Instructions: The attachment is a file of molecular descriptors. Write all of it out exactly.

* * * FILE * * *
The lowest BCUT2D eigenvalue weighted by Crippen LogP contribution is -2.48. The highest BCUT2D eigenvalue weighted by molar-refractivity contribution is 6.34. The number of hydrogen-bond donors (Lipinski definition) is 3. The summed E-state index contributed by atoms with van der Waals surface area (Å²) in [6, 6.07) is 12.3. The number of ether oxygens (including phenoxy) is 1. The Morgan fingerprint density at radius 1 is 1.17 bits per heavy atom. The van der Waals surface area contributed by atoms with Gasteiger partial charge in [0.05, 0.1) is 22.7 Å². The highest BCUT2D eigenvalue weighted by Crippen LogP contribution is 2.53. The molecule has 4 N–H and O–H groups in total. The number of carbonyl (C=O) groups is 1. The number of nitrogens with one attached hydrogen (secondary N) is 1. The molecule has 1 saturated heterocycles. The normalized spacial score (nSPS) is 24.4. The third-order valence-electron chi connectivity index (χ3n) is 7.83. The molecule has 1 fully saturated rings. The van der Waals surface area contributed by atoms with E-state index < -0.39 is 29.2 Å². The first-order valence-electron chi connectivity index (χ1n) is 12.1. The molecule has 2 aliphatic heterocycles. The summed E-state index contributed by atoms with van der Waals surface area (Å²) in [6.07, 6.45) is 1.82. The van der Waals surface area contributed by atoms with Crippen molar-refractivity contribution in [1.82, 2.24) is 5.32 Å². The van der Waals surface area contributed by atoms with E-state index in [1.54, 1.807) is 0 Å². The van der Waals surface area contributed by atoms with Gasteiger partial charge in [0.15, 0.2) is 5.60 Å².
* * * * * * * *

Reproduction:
The lowest BCUT2D eigenvalue weighted by Crippen LogP contribution is -2.48. The highest BCUT2D eigenvalue weighted by molar-refractivity contribution is 6.34. The number of hydrogen-bond donors (Lipinski definition) is 3. The summed E-state index contributed by atoms with van der Waals surface area (Å²) in [6, 6.07) is 12.3. The number of ether oxygens (including phenoxy) is 1. The Morgan fingerprint density at radius 1 is 1.17 bits per heavy atom. The van der Waals surface area contributed by atoms with Gasteiger partial charge in [0.05, 0.1) is 22.7 Å². The highest BCUT2D eigenvalue weighted by Crippen LogP contribution is 2.53. The molecule has 4 N–H and O–H groups in total. The number of carbonyl (C=O) groups is 1. The number of nitrogens with one attached hydrogen (secondary N) is 1. The molecule has 1 saturated heterocycles. The normalized spacial score (nSPS) is 24.4. The third-order valence-electron chi connectivity index (χ3n) is 7.83. The molecule has 1 fully saturated rings. The van der Waals surface area contributed by atoms with E-state index < -0.39 is 29.2 Å². The first-order valence-electron chi connectivity index (χ1n) is 12.1. The molecule has 2 aliphatic heterocycles. The summed E-state index contributed by atoms with van der Waals surface area (Å²) in [6.07, 6.45) is 1.82. The van der Waals surface area contributed by atoms with Crippen molar-refractivity contribution in [1.82, 2.24) is 5.32 Å². The van der Waals surface area contributed by atoms with E-state index in [1.54, 1.807) is 0 Å². The van der Waals surface area contributed by atoms with Gasteiger partial charge in [0.15, 0.2) is 5.60 Å².